As Macfarlane points out, the “eerie is alarming because its cause can rarely be explained or even detected.” Similarly, Year With a Tree does not present itself as eerie immediately. Rather, it becomes eerie as the viewer walks through the timeline – ending with the aged, dry, grey images of the tree in winter. Although there are small mossy signs of spring’s regeneration in the last three paintings, we are left at an uneasy point in the sequence. The winter of 2017 must have been longer than the previous one. When Pettibone initially began the project exactly a year earlier, the landscape was fresh-looking, moist, and green. It’s possible, though only gently implied, that the shift bears witness to the effects of anthropogenic changes to the environment – including shortened, extended, and unpredictable seasons. Even eerier is knowing that one year of affecting images would never be enough to alter the minds of foolish skeptics who make sport of denying decades worth of mathematical data. Or, perhaps the eerie is not really in the canvases at all, but buried deep in an especially twenty-first century anxiety; how, after all, can anyone but a fool look at a landscape painting today and not be seized by a deep ecological disquiet?

Pettibone’s paintings recall the disciplined repetition of a scientific study. And yet this series remains quite painterly. The artist very obviously takes liberty with “posing” his own perspective relative to the tree. He crops. He saturates. He includes more, or less. He blurs the background. He focuses the area around the tree. He concentrates on a small, detailed section. He uses thicker strokes. He uses thinner strokes. He leaves the paint pebbled. He varnishes. In Year With a Tree, the landscape loses its majesty and becomes something studied, concrete, and detailed. Rather than inspiring a stepping-back-in-awe, it inspires a stepping-up-to-inspect.

In all of these repetitions, the landscape is also truncated. No soaring mountain vistas, no endless horizon above the plains. The tree doesn’t tower above the viewer like one of Emily Carr’s swirling vertiginous lodgepole pines. Instead, Pettibone only ever gives us the lower two-thirds of the trunk (the largest three images have been sliced into six separate canvases – as though de-limbed and then re-limbed). And then there is the fact that this is a dying/dead tree. As the year progresses, Pettibone exposes a large crack near the ‘top’ of the trunk: Rain August 5 2016, Snow February 9 2017, or Partly Sunny Then Overcast May 13 2017. The acme of Pettibone’s tree is gone – chopped down by humans? Struck by lightning? Attacked by an invasive beetle? Deteriorated through other natural, non-natural, or anthropogenic effects? Here, the landscape is, as Macfarlane put it, “a site of contest rather than of comfort.”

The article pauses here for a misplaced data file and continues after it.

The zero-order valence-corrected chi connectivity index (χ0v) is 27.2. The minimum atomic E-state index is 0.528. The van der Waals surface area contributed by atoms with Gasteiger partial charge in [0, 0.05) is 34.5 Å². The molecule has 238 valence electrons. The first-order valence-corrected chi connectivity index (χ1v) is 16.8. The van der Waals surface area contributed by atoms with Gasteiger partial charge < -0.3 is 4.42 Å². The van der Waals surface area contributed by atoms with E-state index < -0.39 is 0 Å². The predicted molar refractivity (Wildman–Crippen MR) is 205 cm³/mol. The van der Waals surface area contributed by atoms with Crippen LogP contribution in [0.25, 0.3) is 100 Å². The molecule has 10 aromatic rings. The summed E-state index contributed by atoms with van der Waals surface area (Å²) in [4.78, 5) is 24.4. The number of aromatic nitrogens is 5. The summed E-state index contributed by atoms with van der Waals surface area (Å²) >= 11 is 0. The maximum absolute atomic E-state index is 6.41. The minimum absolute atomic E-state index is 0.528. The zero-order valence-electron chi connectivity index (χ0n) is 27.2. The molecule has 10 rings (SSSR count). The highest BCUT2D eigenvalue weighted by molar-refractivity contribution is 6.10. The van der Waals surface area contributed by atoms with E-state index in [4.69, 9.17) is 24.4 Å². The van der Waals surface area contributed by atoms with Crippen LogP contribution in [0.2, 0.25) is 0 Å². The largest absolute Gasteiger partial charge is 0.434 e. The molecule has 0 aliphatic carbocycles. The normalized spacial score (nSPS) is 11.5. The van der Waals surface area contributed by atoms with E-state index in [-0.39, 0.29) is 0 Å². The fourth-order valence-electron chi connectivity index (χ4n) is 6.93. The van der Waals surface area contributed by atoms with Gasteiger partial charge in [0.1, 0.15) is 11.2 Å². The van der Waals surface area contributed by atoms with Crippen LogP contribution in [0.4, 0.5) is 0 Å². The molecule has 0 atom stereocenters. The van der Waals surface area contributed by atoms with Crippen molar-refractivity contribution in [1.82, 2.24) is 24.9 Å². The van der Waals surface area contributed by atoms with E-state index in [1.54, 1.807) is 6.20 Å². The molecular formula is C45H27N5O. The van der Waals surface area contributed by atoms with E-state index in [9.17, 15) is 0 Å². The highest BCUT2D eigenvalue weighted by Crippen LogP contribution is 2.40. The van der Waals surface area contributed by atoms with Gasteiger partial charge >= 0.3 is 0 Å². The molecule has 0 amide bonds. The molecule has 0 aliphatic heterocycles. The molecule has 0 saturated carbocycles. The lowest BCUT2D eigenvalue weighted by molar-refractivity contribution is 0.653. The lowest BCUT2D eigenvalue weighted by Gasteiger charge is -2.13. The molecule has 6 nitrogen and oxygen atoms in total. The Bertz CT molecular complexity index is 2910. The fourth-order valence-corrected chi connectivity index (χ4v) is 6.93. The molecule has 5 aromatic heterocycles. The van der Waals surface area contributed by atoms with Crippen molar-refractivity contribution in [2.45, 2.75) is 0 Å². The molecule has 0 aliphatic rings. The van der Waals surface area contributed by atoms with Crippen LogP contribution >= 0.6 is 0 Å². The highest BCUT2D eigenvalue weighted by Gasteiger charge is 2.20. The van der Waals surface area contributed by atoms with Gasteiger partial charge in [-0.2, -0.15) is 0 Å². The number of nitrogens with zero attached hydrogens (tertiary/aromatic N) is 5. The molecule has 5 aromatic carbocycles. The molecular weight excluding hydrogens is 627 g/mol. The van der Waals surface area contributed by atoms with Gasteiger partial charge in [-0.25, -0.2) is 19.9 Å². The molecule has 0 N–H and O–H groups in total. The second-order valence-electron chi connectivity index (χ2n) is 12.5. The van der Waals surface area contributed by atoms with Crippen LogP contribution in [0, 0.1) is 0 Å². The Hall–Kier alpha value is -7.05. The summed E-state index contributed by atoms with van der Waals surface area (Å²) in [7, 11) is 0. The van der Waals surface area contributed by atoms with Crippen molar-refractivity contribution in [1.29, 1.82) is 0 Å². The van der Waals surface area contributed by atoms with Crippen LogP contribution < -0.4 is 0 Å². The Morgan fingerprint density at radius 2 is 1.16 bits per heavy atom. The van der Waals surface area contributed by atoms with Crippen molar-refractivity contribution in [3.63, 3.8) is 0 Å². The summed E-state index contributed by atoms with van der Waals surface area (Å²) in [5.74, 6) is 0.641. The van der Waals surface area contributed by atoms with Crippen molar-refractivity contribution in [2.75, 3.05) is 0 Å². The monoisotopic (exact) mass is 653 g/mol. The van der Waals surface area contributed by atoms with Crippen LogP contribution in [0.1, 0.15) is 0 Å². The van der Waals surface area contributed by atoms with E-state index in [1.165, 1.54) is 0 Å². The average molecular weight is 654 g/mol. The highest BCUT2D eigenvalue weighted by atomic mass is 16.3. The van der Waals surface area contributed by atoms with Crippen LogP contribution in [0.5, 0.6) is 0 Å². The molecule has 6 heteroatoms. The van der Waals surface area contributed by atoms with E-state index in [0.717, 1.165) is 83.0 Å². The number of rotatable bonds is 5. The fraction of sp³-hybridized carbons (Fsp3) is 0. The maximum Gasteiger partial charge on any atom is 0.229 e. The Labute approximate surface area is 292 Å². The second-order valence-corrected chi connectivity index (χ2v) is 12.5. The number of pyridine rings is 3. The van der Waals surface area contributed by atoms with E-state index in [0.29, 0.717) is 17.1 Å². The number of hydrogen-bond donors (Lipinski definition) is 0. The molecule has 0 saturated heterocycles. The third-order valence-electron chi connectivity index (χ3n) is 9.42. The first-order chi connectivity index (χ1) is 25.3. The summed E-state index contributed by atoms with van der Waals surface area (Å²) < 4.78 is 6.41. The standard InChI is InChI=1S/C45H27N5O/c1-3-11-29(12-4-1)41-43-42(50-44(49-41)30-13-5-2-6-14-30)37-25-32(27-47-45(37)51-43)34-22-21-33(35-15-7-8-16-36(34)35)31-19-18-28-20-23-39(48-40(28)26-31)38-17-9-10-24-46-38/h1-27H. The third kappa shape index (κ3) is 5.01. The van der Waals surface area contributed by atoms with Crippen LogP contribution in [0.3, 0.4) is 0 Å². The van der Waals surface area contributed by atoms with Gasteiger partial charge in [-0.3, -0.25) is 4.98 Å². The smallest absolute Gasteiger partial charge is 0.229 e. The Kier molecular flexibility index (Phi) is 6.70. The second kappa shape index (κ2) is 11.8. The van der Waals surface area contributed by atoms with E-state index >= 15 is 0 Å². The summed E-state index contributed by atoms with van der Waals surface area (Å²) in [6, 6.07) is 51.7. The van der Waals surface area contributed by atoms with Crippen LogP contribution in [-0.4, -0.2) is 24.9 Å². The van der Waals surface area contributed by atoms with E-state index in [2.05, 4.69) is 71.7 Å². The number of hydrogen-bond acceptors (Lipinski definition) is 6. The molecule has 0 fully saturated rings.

David Pettibone, “July-August- Sunny, Rain, Sunny, Partly Sunny, Overcast.” 2017.

But signs of residual life remain supported by the stump. A few branches, sparkling with greenery, extend outwards horizontally from the peak of the splintered trunk in the first spring paintings. In Sunny September 1 2016, a thin layer of moss blankets the bottom of the tree, and boreal foliage, clinging to the lower bark, climb upwards. Animal scratchings appear towards the beginning of June. In Sunny June 8 2016 they become Pettibone’s primary subject of interest, with repeated studies of the scratchings following on Partly Sunny June 30 2016, and Overcast Sunny July 28 2016. Almost a year later, in Sunny May 12 2017, the bark around the scratchings emerges from a long winter patched with moss – what Macfarlane might identify as “a damaged nature, repressed but returning.” However, this is not the malign return Macfarlane describes. What Pettibone gives us is more akin to the natural struggle for survival, not a vengeful landscape, but a landscape with stamina.

While we often imagine the landscape as solid, static, stoic, in Year With a Tree, the habituation of the artist is the only actual constant. The recorded environment is revealed as the opposite: a dynamic force of perpetual transformation, transition, transfiguration. Pettibone avows that this changing environment “affect[s] the painter (and thus, the painting) as much as the tree itself.” The trickier bit is the viewer’s responsibility in internalizing the effect of that changing environment on themselves: no less in a momentary encounter with the sublime than in the broader moment of life itself.